The reference for locomotives and railcars
German Reichsbahn Kleinlokomotive Class II (Köf II)
German Federal Railway classes 321 to 324, German Reichsbahn class 100 and DB AG class 310
Germany | 1934 | 1,114 produced
323 634 of the historic railway Frankfurt in June 2011 in Königstein im Taunus
323 634 of the historic railway Frankfurt in June 2011 in Königstein im Taunus

In addition to the small locomotives of power class I, a more powerful variant was also produced. The definition of power class II provided for an engine output of between 50 and 150 hp. A total of 65 prototypes were made by a large number of manufacturers before the final, standardized design for the series was determined in 1932. Although these looked very similar on the outside, there were different drive concepts.

Most of the locomotives drew their power from a diesel engine, but several also had the benzene or Otto engine that was common in railcars and small locomotives at the time. Either a hydraulic transmission, a mechanical manual transmission or, in some cases, an electrical power transmission served to transmit the power. Individual pieces were built with steam engines or as electric storage locomotives. The designation of the locomotives consisted of a K for “Kleinlokomotive” (small locomotive), an ö or b for diesel (oil) or benzene engine and f, e or no additional letter for hydraulic, electrical or mechanical power transmission. The steam locomotive ran as Kd and the storage locomotives as Ka or Ks. Finally, Roman II followed for the power class. The Köf II was selected for series production, i.e. the variant of the diesel locomotive with hydraulic transmission

As with the Köf I (which was actually only introduced later), great importance was attached to simplicity and a compact design. Initially, a braking system based on pedal force was used because the loads being pulled were small. The doors were also initially open, which also had the advantage of quick entry and exit when shunting. The low body made it possible to load the slow vehicles onto freight wagons and move them to another location without exceeding the regular loading gauge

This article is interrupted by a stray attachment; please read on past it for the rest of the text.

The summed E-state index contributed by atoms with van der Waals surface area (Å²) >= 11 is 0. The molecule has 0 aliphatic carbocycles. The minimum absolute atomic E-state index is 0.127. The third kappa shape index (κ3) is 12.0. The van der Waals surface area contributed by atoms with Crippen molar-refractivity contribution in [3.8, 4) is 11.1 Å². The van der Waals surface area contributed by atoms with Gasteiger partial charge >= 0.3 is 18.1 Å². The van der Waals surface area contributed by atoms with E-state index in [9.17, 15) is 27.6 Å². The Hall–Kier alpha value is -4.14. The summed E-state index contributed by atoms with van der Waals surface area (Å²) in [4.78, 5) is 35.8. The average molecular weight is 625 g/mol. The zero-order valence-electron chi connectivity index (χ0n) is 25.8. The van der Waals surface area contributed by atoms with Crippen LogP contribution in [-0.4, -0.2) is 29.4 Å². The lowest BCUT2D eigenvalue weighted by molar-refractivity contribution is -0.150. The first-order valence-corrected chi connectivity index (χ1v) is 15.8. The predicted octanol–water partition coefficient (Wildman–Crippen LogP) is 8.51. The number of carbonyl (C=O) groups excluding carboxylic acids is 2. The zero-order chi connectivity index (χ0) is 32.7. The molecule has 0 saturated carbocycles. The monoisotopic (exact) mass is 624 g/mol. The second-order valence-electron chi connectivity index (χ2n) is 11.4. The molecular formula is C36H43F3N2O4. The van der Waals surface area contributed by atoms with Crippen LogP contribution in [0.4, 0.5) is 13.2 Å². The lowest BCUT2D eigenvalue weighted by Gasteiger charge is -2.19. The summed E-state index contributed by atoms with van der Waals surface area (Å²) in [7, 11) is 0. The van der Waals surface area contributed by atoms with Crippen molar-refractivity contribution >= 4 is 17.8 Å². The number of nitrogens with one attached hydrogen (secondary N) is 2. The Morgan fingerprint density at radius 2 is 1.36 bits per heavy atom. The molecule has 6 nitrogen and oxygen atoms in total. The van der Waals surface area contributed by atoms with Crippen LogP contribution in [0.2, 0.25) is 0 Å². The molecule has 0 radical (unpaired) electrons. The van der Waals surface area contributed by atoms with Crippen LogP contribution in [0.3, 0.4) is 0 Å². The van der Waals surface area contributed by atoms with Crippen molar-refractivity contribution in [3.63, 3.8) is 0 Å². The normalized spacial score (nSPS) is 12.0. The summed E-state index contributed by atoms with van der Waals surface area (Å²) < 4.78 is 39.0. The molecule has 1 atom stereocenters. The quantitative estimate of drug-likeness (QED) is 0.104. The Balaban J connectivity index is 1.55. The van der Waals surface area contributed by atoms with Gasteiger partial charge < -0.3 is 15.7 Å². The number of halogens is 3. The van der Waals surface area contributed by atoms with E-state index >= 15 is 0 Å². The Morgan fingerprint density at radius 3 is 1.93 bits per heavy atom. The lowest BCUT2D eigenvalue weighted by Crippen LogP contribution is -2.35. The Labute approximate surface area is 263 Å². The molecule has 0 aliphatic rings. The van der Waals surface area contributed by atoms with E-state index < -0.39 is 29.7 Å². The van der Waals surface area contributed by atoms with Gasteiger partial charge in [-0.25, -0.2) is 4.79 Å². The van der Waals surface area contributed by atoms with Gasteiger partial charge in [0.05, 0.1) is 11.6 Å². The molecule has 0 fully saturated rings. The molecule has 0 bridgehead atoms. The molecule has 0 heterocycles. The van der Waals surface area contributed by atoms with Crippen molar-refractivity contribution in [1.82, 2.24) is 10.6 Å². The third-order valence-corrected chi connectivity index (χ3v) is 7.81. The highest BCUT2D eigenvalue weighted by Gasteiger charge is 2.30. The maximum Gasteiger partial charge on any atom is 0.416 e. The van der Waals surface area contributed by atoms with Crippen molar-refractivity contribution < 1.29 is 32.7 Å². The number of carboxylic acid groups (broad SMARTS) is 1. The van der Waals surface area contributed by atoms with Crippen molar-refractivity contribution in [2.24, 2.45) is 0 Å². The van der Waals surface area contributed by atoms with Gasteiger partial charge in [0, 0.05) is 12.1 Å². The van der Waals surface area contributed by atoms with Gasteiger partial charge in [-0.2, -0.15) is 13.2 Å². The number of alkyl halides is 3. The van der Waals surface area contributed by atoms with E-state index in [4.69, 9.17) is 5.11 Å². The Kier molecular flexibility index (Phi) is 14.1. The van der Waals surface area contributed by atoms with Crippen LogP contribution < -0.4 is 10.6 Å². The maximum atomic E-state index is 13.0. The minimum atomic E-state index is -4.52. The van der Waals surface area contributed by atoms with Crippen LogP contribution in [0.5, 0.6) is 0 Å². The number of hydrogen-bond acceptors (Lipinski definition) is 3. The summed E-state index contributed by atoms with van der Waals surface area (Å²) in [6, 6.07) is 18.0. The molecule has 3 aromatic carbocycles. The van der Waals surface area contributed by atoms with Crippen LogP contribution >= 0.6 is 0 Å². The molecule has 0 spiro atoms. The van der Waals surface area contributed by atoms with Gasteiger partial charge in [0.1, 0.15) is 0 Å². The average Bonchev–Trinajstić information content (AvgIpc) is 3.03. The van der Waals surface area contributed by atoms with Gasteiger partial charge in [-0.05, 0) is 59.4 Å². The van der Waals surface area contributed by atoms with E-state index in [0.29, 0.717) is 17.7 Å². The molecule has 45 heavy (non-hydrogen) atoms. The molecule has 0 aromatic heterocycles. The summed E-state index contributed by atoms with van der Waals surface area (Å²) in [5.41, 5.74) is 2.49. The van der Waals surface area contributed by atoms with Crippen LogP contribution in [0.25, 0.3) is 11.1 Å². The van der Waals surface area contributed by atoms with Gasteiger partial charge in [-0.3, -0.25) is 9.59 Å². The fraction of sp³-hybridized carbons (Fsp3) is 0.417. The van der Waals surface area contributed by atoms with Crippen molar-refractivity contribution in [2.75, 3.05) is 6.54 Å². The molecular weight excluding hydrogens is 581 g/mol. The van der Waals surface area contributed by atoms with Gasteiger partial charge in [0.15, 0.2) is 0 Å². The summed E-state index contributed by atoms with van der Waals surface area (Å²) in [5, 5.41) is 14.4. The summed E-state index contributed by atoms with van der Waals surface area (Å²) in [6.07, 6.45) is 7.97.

These locomotives were used for a very long time on both sides of the Iron Curtain. The Bundesbahn even built more than 700 new Köf II with some improvements. The main changes were engines with 128 hp, air brakes and a closed driver's cab. The existing pieces were gradually rebuilt until 1974 so that they largely corresponded to the new builds. The last of the Bundesbahn locomotives, later designated as the class 323, were retired by DB AG in 1999.

In the GDR, only a few individual pieces were made as replicas, but LKM Babelsberg used the basic design as the basis for the N3 and N4 models with only 60 or 90 hp. Later, also based on the original model, the V 10B, V 15, V 22 and V 23 were created, each with an output of between 100 and 220 hp corresponding to the designation. Most of the pre-war locomotives were given a mechanical gearbox and from 1970 they were classified as class 100. More than 300 of these were included in the renumbering plan of the combined DB AG, but in contrast to the Bundesbahn machines, they were classified as class 310.

ManufacturerBMAG, Borsig, Deutz, Henschel, Krauss-Maffei, Krupp, O&K, Jung, Windhoff
Axle configB 
Gauge4 ft 8 1/2 in (Standard gauge)
Dimensions and Weights
Length24 ft 8 5/8 in
Wheelbase8 ft 2 7/16 in
Fixed wheelbase8 ft 2 7/16 in
Service weight33,290 lbs
Adhesive weight33,290 lbs
Axle load16,755 lbs
Power sourcediesel-hydraulic
Top speed28 mph
Engine type4- or 6-cyl. diesel
Engine output59 hp (44 kW)
Power Plant
Calculated Values
diesel locomotive
small locomotive
last changed: 03/2022

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